She hasn’t ever been super crazy popular like me (I know that comes out conceited, but it’s just the truth), but she’s never been like that freak show Kurt Morelli who has an IQ of 540 and never talks to anyone except the teachers. If you’re thinking of popularity as an apartment building, somebody like me is sitting on the roof of the penthouse, the band geeks are sleeping on the floor in the basement, and that freak show Kurt Morelli isn’t living in the building at all. And I guess Alice Franklin has spent most of her life on some middle floor somewhere, but on the top of the middle.
So she was cool enough to come to my party.
You need to understand that this thing with Alice sleeping with two guys and Brandon dying in a car accident are the two biggest things to go down in Healy in a really super crazy long time. I don’t mean just big with the kids who go to Healy High. I mean big with like everyone. You know how there’s this whole world that exists only to teenagers, and adults never know what’s going on there? I think even the adults are aware of this phenomenon. Even they realize that they don’t know what a certain word means or why a certain show is popular or like how they always get so excited to show you a YouTube video with a cat sneezing that you already saw twenty hundred years ago or whatever.
But Alice sleeping with two guys and then Brandon dying have become part of the whole world of Healy. Moms have talked about it with other moms at meetings of the Healy Boosters, they’ve asked their daughters about it, and they’ve looked at Alice’s mom in the grocery store with a look that’s always, “I feel so sorry for you, you terrible, terrible mother.” (I know this because my mother has done all these things, including staring at Alice’s mother in the dairy aisle while looking for some fat-free pudding she’d heard about at a Weight Watchers meeting. The pudding was only two points, so of course my mother was nuts for it.)
And this thing about Brandon dying is even crazier because he was Brandon Fitzsimmons, King of Healy, Texas. Quarterback and totally handsome and funny and everybody knew him. The dads have been talking about it at meetings of the Healy Boosters and in line at the Auto Zone, and they shake their heads and say what a damn shame it is that Brandon Fitzsimmons had to die in a car accident just a few weeks into football season. (I know this because my father has done all of these things, including wondering out loud why that Alice Franklin Slut, as he put it, had to go and mess up Healy’s best chance at the 3A State Championship since he played for the Tigers back in, like, 1925.)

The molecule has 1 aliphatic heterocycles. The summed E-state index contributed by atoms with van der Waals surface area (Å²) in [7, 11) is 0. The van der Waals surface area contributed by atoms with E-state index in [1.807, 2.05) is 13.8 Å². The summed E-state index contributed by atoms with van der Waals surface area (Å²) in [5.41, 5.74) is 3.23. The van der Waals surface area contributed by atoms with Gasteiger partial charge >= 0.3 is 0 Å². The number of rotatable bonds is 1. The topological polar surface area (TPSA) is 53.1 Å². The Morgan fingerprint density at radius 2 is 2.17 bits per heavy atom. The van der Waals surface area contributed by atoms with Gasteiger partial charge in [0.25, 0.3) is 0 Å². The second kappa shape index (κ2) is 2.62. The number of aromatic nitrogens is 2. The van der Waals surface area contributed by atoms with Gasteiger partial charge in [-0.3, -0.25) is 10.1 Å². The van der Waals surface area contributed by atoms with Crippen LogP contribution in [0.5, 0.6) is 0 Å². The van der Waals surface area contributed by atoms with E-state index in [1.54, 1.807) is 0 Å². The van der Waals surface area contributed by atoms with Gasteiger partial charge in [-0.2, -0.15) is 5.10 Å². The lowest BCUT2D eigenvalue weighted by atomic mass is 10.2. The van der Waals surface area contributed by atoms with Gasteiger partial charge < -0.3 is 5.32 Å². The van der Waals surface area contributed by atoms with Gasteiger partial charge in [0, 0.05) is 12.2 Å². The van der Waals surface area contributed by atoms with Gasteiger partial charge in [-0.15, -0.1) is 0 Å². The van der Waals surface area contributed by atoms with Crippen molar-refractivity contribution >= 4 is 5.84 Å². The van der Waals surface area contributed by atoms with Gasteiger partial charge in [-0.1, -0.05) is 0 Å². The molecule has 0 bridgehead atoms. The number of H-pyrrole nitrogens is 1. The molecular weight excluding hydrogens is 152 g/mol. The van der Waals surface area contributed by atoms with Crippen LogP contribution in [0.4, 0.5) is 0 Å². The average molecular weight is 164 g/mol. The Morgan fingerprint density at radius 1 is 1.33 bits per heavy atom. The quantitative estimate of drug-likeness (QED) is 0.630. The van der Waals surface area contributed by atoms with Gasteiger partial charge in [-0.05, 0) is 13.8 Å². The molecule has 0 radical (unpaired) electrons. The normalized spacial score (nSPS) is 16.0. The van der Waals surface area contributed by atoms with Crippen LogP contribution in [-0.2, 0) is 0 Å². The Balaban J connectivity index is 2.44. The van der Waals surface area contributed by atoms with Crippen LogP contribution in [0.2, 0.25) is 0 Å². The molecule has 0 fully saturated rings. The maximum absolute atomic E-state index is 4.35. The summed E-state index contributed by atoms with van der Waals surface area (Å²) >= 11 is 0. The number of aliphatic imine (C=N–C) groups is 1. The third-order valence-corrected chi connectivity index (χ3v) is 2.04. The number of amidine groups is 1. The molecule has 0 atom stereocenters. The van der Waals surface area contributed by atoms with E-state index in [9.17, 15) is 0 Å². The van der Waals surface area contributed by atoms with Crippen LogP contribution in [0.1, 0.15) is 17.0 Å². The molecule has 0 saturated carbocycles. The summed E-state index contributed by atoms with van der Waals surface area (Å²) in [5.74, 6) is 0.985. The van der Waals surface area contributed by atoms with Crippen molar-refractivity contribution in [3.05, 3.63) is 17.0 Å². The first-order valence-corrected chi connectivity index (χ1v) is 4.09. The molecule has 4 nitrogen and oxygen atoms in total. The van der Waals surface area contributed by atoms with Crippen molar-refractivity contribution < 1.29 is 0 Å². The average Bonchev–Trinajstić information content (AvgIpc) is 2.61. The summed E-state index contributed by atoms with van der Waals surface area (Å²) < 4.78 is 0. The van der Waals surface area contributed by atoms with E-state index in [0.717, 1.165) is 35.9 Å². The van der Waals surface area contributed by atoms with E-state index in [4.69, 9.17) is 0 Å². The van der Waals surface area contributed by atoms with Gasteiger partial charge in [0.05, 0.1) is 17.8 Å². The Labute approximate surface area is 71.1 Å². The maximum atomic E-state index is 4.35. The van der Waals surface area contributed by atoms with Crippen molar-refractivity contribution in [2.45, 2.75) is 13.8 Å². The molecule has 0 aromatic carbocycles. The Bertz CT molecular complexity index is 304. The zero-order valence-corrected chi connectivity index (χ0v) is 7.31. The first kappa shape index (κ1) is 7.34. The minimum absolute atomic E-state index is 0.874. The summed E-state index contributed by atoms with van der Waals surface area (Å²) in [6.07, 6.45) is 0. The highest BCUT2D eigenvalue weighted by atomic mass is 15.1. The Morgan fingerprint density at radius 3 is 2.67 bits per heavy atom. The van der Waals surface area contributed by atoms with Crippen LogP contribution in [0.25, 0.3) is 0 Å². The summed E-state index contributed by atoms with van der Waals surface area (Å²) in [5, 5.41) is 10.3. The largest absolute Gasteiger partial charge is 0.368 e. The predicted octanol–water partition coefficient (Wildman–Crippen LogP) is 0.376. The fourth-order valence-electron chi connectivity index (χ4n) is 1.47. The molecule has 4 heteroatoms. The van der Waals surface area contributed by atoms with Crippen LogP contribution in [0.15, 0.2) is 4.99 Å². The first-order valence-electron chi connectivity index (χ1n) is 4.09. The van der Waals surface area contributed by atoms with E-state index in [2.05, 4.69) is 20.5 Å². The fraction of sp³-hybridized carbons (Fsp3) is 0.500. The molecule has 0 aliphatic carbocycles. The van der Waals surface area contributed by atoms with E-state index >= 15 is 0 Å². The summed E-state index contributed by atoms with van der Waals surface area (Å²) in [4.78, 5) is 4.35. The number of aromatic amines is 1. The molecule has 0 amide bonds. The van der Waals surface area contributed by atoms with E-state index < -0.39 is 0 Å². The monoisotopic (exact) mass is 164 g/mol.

Football is enormous in Healy, but Healy itself is not. It’s basically the kind of place that is just far enough away from the city that it can’t really be considered a suburb, but it’s not big enough to be considered much more than just a small town. There are two grocery stores, three drugstores, and, like, five billion churches located in strip malls. The movie theater shows one movie at a time, so you never get a new one, and the big thing to do on the weekends if you’re under twenty is go get fast food and beers and park in the Healy High parking lot and talk shit about people or hope that someone’s parents go out of town so you can have a party. Most people either love it here and never plan on leaving, or they hate it here and can’t wait to go.
Healy isn’t as bad as it sounds. I know it’s totally lame that the biggest store is a Walmart and we have to drive an hour and ten minutes to go to a real mall, but still, I love it. I guess, yeah, it’s all I know, but I love walking into almost any store in town and people know me and smile at me, and they ask me about my mom and dad and they ask me if I’m on the varsity dance squad this year (yes) and if I’m planning on being on the junior prom committee (yes) and if I think Healy has a chance at state (always). And the things I do seem to be the things that everyone else at Healy High wants to do. Like when my girlfriends and I were freshmen and we started using toothpicks to write letters on our nails with fingernail polish, so we could spell out ten-digit messages like I AM SO CUTE! and SCHOOL SUX! In about a week practically every other freshman girl at Healy High was copying us.
But back to Alice Franklin.
In the movies, high school parties are always these huge, crazy events with five hundred kids jammed into one house and naked people jumping from the roof into the pool, but in reality, high school parties are nothing like this. At least not in Healy. Healy parties basically consist of people sitting around the living room drinking, texting each other from across the room, watching television, and every once in a while someone goes into the kitchen to get another beer. Sometimes two people will go upstairs to one of the bedrooms and everyone makes a joke about it, and around midnight or 1 a.m. people pass out on the couch or go home.
Not so exciting sounding, I know, but I suppose what makes them exciting is the possibility that one of these nights, at one of these parties, something will happen.
And I guess that something did.
Text copyright © 2014 by Jennifer Mathieu